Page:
As the 2019 season approaches, Brad Ausmus will be the Angels 17th manager in franchise history. He replaces Mike Scioscia, who was the highest winning percentage (.536), most wins (1,650), and most playoff wins (21) among all Angels managers in franchise history.

Scioscia is also the only manager in Angels history to get the Manager of the Year award and he received it twice (2002 and 2009). Unfortunately, the Angels hadn’t won a playoff game since 2009 and missed the playoffs the last three seasons causing Scioscia to step down as the Halos manager. The Angels now turn to Brad Ausmus, who is trying to rebound from a very bleak ending to his Tigers managerial career in 2017. In his last season as the Tigers manager, his team went 64-98, causing him to finish his tenure on a sour note with Detroit. In 2018, Brad Ausmus became a special assistant to Angels manager Billy Eppler and spent the whole season getting familiar with analytics and a much needed break from managing. Now Eppler is giving him another chance for Brad Ausmus to show off his baseball acumen and to prove that he will be a a great communicator and performer in the dugout. So what do we know about Brad Ausmus? We will answer some of the most important questions in order for you to get more familiar with the new Halos skipper.

How was Brad Ausmus as a player?

Brad Ausmus wasn’t expected to be much of a player. He was selected in the 48th round of 1987 draft (1,152nd overall pick) by the New York Yankees and he chose to alternate between attending Dartmouth College and playing minor league baseball. He would go to college in the fall and winter, and play in the minors during the spring and summer.

Despite low expectations by major league scouts and big league managers, Ausmus had an 18-year major league playing career with the San Diego Padres, Detroit Tigers, Houston Astros, and Los Angeles Dodgers. His most productive season was in 1999, when he was an all star that year. In that year Ausmus had 9 home runs, 54 RBIs, and batted .275. He also had 25 doubles, 6 triples, and a .365 on base percentage.

He’s also a three-time Gold Glove Award winner (2001, ’02, and ’06), and won the 2007 Darryl Kile Award “for integrity and courage”. Here’s an ironic side note: Darryl Kile was also not expected to make it to the majors since he was also picked low in the 1987 draft (30th round and 782nd overall pick).

Ausmus ended up a five-time league-leader at catcher in fielding percentage. He also led the league twice each in range factor, percentage caught stealing, and once each in putouts and assists.

He finished his playing career in 2010 ranked third in major league history with 12,839 putouts as a catcher (trailing only Iván Rodríguez and Jason Kendall), seventh in games caught with 1,938, 10th in both range factor/game (7.12) and fielding percentage (.994). He also ranked first all-time among all Jewish major leaguers in career games played (1,971), fifth in hits (1,579), and eighth in runs batted in (607; directly behind Mike Lieberthal). He was inducted into the National Jewish Sports Hall of Fame in 2004.

As a catcher, Ausmus was able to get respect from Roger Clemens, Andy Pettite, and Brad Lidge because they were able to get into a rhythm and trust Ausmus behind the plate. Ausmus had a knack for understanding the weaknesses of opposing hitters while also being able to stop any wild pitches skipping past back him.

Because Ausmus was a catcher, he was required to see the entire game. He paid attention to hitters and how they were swinging and what they were attempting to do and what they’d been thrown in the past. He also knew defensive alignments and game situations and was able to think along with his manager.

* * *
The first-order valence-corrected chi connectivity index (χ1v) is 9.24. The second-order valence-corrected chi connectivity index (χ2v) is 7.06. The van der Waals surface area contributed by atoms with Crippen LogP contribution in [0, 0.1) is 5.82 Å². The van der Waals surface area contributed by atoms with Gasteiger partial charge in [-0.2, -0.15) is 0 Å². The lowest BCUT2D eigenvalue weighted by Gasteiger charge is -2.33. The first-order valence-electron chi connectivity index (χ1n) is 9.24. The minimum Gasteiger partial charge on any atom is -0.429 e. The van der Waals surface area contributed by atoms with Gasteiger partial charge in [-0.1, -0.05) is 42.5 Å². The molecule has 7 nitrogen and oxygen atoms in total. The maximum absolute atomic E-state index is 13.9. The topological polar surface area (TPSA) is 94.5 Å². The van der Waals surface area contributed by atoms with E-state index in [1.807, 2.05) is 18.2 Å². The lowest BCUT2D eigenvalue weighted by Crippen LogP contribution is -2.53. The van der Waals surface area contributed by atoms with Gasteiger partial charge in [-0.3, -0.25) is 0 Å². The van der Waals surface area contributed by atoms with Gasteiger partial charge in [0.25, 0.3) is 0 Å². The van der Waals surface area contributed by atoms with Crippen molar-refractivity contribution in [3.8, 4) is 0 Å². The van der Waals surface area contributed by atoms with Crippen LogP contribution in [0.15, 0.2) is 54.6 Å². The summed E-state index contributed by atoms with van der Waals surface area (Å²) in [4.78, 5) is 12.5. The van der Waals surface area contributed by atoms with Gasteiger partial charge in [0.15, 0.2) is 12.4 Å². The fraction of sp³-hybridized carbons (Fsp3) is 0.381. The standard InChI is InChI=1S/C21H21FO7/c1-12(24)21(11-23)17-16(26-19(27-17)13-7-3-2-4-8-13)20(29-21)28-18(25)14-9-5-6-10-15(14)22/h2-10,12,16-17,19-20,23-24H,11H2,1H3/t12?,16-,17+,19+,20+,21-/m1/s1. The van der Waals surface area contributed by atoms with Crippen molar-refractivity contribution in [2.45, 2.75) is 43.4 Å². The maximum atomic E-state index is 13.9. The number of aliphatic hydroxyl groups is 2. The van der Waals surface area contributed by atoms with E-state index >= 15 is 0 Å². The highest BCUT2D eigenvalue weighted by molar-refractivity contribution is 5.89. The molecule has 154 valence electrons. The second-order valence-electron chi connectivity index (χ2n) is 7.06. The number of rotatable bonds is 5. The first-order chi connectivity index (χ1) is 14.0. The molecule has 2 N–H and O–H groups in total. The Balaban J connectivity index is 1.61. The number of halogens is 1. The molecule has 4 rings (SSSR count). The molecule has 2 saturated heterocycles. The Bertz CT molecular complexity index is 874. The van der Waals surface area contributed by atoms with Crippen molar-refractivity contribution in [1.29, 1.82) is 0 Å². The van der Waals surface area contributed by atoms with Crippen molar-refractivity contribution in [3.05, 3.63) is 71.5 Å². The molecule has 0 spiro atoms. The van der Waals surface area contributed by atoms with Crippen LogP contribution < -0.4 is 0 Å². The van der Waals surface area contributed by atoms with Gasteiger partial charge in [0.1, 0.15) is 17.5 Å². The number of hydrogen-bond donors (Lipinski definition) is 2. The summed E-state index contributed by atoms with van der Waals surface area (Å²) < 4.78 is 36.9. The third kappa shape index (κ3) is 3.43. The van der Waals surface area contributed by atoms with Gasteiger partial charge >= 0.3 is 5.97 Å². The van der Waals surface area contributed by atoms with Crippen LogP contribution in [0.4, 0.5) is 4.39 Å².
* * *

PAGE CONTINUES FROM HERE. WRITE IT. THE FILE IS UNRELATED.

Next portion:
He finished his career after the 2010 season with a less than stellar .251 batting average and only 80 home runs. Ausmus said at the time, “Offense has always been hard for me. Every single day of my career. It wears me down at times.” Ausmus is the kind of guy that can understand what a struggling player is going through because he has been through it all before. He spent 18 seasons in the Major Leagues, and defense was always his bread and butter.

After some success as a defensive catcher and retiring in 2012, Ausmus credited his wife, Liz, for his greatest accomplishment —  his two daughters, since she raised them when he was gone during the summers.

What was managing like for Ausmus before coming to the Angels?

In 2013, he joined Team Israel as the manager for the 2013 World Baseball Classic. Other notables on that team were player/hitting coach Shawn Green, the best Jewish player since Sandy Koufax, and player/bench coach Gabe Kapler, who played in the 2004 World Series. Israel failed to advance from the qualifying round despite losing just one game. Israel beat South Africa and Spain in the quarterfinal and semifinal of Qualifier 1, then lost to Spain in the final. Under WBC rules, that meant Israel was eliminated from qualification with Spain advancing.

This lead him to beginning his Major League managing career in 2014 as the manager of the Detroit Tigers. He led them to the playoffs by winning the AL Central with a 90-72 record after finishing one game ahead of the Kansas City Royals. Unfortunately, the Tigers season ended on October 5 after they got swept by the Baltimore Orioles in the American League Division Series. Prior to that season, Detroit had been to the American League Championship Series three times in a row.

2015 was an even more disappointing season as the Tigers finished in fifth place with a 74-87 record. They had their first losing season since 2008 and failed to make the playoffs for the first time since 2010. It was a season plagued by injuries to star players Justin Verlander, Víctor Martínez, Miguel Cabrera, José Iglesias, and Aníbal Sánchez.

The Tigers finished 2016 in second place in the American League Central division, with an 86–75 record. They had a chance for a Wild Card berth until the final day of the regular season, but their 1–0 loss to the Atlanta Braves and wins by the Baltimore Orioles and Toronto Blue Jays kept the team out of the playoffs. Ausmus was probably on the hot seat at that moment since the Tigers had talented teams, but failed the make the playoffs for the second straight year, mostly due to injuries.